3 simple ways to escape your credit debt

There’s a little more to retirement than meets the eye.

You can’t only focus on savings and expect to get where you want to be, especially when you have interest rates from pending debt eating away at your hard-earned cash.

Sometimes you need to take a step back and handle other financial obligations before you carry on with your plans for the future.

If you’re ready to start the next chapter of your life, but are currently being held back by overdue payments on your credit cards, then I’m here to help.

Don’t sweep your due balances under the rug and let them grow even bigger than they already are.

Follow these 3 simple guidelines to escape credit card debt once and for all!

First things first, organize the current credit cards that you have open in your name.

Get everything laid out on paper and determine which balance has the highest interest rate. Once you do that, you can target whichever credit card has the steepest rate.

As a rule of thumb, you should always try to pay off your debt in order of highest to lowest interest rate.

This will help you avoid racking up fees in the long-run.

Another option that you have at your disposal is to consolidate your credit cards with a personal loan.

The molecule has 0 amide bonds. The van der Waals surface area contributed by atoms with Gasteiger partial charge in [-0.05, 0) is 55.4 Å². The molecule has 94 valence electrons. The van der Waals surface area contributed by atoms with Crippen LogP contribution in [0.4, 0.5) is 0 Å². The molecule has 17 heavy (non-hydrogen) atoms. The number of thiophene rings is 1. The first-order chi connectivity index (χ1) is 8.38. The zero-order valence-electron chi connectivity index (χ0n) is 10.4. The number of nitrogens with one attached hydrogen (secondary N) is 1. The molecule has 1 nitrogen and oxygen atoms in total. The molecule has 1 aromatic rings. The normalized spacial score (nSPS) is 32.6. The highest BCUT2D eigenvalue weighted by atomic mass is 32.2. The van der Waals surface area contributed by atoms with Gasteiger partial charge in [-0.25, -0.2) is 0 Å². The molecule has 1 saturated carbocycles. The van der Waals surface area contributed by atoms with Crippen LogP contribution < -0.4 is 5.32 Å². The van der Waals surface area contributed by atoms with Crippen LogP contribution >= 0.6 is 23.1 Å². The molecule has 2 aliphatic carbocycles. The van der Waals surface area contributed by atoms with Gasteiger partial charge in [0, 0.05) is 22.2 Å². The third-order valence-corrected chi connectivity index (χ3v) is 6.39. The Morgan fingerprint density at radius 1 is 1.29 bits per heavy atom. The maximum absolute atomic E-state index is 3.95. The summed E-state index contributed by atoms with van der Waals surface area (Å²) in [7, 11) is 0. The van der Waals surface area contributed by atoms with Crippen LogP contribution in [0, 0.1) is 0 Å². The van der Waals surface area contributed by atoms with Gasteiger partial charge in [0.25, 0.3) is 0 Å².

These types of loans typically range between $1,000 and $100,000 and can typically be paid off within 7 years.

On top of that, they have a fixed interest rate, meaning you’re hit with the same payment each month.

In short, it’s a popular vehicle for gaining control of your debt, considering it merges all of your dues into a single account.

Sure, this adds a bit of convenience on your end, but it also cuts down on your overall APR.

Just to give you an idea, the average credit card interest rate is somewhere around 17%. However, a regular credit card debt consolidation loan is approximately 6%!

Still, if that doesn’t strike your fancy, then maybe this alternative will.

0% APR credit cards are another route you can take to get ahead of your debt. It’s essentially a way to transfer your existing balance to a new account with no APR.

Usually you have 12 months or longer to get things under control. Here’s the catch…

You have to pay off the balance in full before this grace period ends. Otherwise you’ll be subject to an even higher interest rate.

If you’re drowning in debt, it’s time to do something about your financial situation.

Tackling the credit cards with the highest interest rate first is a great place to start, but know you also have the option to consolidate your existing debt via a loan or a 0% APR credit card.

The choice is ultimately yours, just know that you should erase outstanding debt prior to gearing up for retirement.

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